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Furanose sugar nucleotides, Campylobacter jejuni, Mycobacterium tuberculosis

Snitynsky, Ryan Blake

Supervisor and department: Lowary, Todd Chemistry

Examining committee member and department: Petersen, Nils Chemistry Campbell, Robert Chemistry

Department: Department of Chemistry

Specialization:

Date accepted: 2014-04-02T10:58:19Z

Graduation date: 2014-06

Degree: Master of Science

Degree level: Master's

Abstract: Five-membered ring furanose sugars, though absent in mammals, have been found in the cell walls of pathogenic bacteria such as Mycobacterium tuberculosis and Campylobacter jejuni. Because these sugars are only found in microorganisms, it has been proposed that inhibiting the enzymes these bacteria use to process furanose sugars could lead to the development of new targeted treatments against disease.To study these enzymes, access to their natural substrates and analogues is essential. In this work, we explored methods of producing these sugar nucleotides. First, activated donors were used to attempt to make a glycosyltransferase enzyme GlfT2 work in reverse to produce sugar nucleotides. Subsequently, we attempted to expand the substrate scope of a nucleotidyltransferase GalPUT. Finally, a wholly synthetic approach was developed to synthesize two nitrogen-containing furanose sugar nucleotides.

Language: English

DOI: doi:10.7939-R3BV7B405

Rights: Permission is hereby granted to the University of Alberta Libraries to reproduce single copies of this thesis and to lend or sell such copies for private, scholarly or scientific research purposes only. Where the thesis is converted to, or otherwise made available in digital form, the University of Alberta will advise potential users of the thesis of these terms. The author reserves all other publication and other rights in association with the copyright in the thesis and, except as herein before provided, neither the thesis nor any substantial portion thereof may be printed or otherwise reproduced in any material form whatsoever without the author's prior written permission.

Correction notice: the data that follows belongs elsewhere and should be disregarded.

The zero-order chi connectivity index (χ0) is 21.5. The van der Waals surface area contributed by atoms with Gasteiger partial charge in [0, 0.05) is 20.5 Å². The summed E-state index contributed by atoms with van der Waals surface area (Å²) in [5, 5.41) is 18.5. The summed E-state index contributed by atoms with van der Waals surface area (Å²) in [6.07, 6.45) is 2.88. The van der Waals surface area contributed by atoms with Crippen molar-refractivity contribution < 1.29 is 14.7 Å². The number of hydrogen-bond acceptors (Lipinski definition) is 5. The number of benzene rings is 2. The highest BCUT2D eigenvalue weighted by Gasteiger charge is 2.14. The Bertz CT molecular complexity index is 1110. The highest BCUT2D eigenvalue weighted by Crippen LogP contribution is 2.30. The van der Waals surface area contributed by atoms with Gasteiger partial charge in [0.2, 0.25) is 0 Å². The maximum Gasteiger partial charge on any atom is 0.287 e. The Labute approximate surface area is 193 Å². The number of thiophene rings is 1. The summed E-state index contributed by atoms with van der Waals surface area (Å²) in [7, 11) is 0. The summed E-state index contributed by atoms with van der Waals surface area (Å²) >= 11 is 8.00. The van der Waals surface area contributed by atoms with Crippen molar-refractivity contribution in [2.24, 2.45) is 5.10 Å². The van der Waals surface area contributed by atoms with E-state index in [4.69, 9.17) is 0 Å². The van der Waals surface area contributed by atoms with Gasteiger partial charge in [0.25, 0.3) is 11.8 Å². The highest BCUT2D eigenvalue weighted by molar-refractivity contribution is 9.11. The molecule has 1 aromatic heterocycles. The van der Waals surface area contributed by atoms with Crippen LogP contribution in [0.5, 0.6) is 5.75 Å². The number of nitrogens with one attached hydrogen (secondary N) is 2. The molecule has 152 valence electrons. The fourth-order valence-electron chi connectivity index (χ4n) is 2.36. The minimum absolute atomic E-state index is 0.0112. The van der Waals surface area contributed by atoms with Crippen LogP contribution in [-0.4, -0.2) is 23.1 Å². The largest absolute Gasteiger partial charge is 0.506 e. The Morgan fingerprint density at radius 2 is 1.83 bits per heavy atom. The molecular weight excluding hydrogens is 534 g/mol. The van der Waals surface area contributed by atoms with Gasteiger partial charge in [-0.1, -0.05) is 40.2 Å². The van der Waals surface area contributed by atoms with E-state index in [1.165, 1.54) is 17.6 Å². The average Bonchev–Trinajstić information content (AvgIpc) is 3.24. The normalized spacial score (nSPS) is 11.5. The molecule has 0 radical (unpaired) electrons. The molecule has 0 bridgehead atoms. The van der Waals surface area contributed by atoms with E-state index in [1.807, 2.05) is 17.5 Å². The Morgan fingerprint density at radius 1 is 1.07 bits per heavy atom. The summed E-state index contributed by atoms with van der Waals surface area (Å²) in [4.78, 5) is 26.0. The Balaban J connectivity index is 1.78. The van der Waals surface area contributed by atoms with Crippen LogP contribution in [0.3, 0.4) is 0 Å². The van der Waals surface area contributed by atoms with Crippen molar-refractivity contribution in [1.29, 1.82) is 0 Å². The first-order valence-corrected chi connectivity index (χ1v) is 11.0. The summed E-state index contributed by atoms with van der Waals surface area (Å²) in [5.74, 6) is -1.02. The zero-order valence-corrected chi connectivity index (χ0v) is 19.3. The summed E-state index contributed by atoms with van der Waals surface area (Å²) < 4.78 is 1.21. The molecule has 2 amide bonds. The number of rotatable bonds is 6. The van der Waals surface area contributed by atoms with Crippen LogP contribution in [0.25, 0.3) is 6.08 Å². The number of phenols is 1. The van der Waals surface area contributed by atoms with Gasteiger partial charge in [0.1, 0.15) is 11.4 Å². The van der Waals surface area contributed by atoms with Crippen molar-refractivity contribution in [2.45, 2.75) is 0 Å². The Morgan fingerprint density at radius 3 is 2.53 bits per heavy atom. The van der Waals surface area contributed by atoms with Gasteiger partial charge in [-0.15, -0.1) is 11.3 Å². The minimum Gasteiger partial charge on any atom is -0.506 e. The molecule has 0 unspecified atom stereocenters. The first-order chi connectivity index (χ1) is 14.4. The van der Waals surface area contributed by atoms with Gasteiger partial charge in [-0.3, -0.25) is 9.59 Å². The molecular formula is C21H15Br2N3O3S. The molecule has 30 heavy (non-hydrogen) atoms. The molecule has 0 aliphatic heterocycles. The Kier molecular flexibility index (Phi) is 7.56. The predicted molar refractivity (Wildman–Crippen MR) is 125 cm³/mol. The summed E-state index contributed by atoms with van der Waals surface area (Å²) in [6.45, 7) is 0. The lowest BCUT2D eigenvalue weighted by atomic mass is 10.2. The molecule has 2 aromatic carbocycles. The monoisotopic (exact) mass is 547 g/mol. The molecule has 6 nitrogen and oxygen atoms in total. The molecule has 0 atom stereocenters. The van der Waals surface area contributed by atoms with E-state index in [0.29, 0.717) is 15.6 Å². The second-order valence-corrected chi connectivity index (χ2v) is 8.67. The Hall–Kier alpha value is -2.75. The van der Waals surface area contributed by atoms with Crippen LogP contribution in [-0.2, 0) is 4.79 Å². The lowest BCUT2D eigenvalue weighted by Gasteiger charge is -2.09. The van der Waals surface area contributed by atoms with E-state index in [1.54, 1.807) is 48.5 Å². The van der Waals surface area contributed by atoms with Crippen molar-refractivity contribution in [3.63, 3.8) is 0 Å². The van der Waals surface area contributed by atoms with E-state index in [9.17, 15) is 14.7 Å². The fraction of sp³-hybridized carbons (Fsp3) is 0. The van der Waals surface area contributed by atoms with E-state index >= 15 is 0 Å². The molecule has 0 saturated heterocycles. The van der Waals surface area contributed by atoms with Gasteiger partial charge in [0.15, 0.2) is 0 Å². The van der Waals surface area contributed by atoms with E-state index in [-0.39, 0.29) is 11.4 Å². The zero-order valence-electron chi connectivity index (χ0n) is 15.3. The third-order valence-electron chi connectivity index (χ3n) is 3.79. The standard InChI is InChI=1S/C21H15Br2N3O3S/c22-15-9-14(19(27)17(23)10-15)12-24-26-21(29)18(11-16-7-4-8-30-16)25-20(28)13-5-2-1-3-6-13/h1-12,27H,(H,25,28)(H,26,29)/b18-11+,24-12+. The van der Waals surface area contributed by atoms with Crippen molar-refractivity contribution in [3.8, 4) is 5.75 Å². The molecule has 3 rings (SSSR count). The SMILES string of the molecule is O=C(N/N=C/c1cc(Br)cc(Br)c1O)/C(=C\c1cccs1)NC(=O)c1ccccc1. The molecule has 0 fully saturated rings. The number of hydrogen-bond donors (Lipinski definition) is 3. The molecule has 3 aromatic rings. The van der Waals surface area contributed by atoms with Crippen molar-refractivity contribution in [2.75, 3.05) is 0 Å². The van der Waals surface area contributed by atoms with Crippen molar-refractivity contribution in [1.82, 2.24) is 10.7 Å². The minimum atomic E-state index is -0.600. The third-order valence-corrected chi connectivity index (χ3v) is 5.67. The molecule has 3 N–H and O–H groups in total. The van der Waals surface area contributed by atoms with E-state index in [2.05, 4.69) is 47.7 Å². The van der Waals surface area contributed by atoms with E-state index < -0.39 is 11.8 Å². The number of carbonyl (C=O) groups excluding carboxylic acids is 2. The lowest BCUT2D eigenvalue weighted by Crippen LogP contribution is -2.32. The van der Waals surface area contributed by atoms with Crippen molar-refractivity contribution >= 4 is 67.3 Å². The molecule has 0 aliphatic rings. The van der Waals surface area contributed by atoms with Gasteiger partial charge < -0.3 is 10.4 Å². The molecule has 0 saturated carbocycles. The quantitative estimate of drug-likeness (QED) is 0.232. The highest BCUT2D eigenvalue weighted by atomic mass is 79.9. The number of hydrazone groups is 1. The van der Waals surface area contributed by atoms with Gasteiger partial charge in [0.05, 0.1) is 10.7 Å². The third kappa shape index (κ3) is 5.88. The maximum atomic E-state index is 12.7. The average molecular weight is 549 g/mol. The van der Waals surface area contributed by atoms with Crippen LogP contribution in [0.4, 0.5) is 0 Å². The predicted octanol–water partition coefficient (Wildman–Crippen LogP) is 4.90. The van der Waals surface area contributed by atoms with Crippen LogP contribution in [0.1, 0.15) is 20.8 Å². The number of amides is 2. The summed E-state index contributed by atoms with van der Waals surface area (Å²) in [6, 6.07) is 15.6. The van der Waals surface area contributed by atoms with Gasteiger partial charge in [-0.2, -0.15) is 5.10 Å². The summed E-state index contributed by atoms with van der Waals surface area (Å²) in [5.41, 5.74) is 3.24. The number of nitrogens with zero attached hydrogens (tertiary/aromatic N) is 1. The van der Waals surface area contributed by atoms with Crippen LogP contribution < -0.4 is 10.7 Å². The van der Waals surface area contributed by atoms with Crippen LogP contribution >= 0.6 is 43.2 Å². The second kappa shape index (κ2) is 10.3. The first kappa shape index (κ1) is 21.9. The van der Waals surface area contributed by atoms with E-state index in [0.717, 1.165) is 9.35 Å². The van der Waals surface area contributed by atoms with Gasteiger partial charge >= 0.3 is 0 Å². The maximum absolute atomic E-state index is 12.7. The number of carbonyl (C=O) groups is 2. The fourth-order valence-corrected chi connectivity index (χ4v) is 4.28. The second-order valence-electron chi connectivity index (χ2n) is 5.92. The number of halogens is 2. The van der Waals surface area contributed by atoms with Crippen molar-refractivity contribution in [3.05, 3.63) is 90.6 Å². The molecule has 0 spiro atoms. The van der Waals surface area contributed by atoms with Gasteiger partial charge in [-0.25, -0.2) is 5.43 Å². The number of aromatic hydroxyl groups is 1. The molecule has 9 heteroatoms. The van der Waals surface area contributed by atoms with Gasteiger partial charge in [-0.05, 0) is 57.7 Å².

Autor: Snitynsky, Ryan Blake

Fuente: https://era.library.ualberta.ca/


Introducción



University of Alberta Synthesis of Furanose Sugar Nucleotides from Mycobacterium tuberculosis and Campylobacter jejuni by Ryan Blake Snitynsky A thesis submitted to the Faculty of Graduate Studies and Research in partial fulfillment of the requirements for the degree of Master of Science Department of Chemistry © Ryan Blake Snitynsky Spring 2014 Edmonton, Alberta Permission is hereby granted to the University of Alberta Libraries to reproduce single copies of this thesis and to lend or sell such copies for private, scholarly or scientific research purposes only.
Where the thesis is converted to, or otherwise made available in digital form, the University of Alberta will advise potential users of the thesis of these terms. The author reserves all other publication and other rights in association with the copyright in the thesis and, except as herein before provided, neither the thesis nor any substantial portion thereof may be printed or otherwise reproduced in any material form whatsoever without the authors prior written permission . Dedicated to Anne Snitynsky and Mita Dasog; One gave me roots And the other gave me wings. Abstract Five-membered ring furanose sugars, though absent in mammals, have been found in the cell walls of pathogenic bacteria such as Mycobacterium tuberculosis and Campylobacter jejuni.
Because these sugars are only found in microorganisms, it has been proposed that inhibiting the enzymes these bacteria use to process furanose sugars could lead to the development of new targeted treatments against disease. To study these enzymes, access to their natural substrates and analogues is essential.
In this work, we explored methods of producing these sugar nucleotides. First, activated donors were used to attempt to make a glycosyltransferase enzyme (GlfT2) work in reverse to produce sugar nucleotides.
Subsequently, we attempted to expand the substrate scope of a nucleotidyltransferase (GalPUT). Finally, a wholly synthetic approach was deve...





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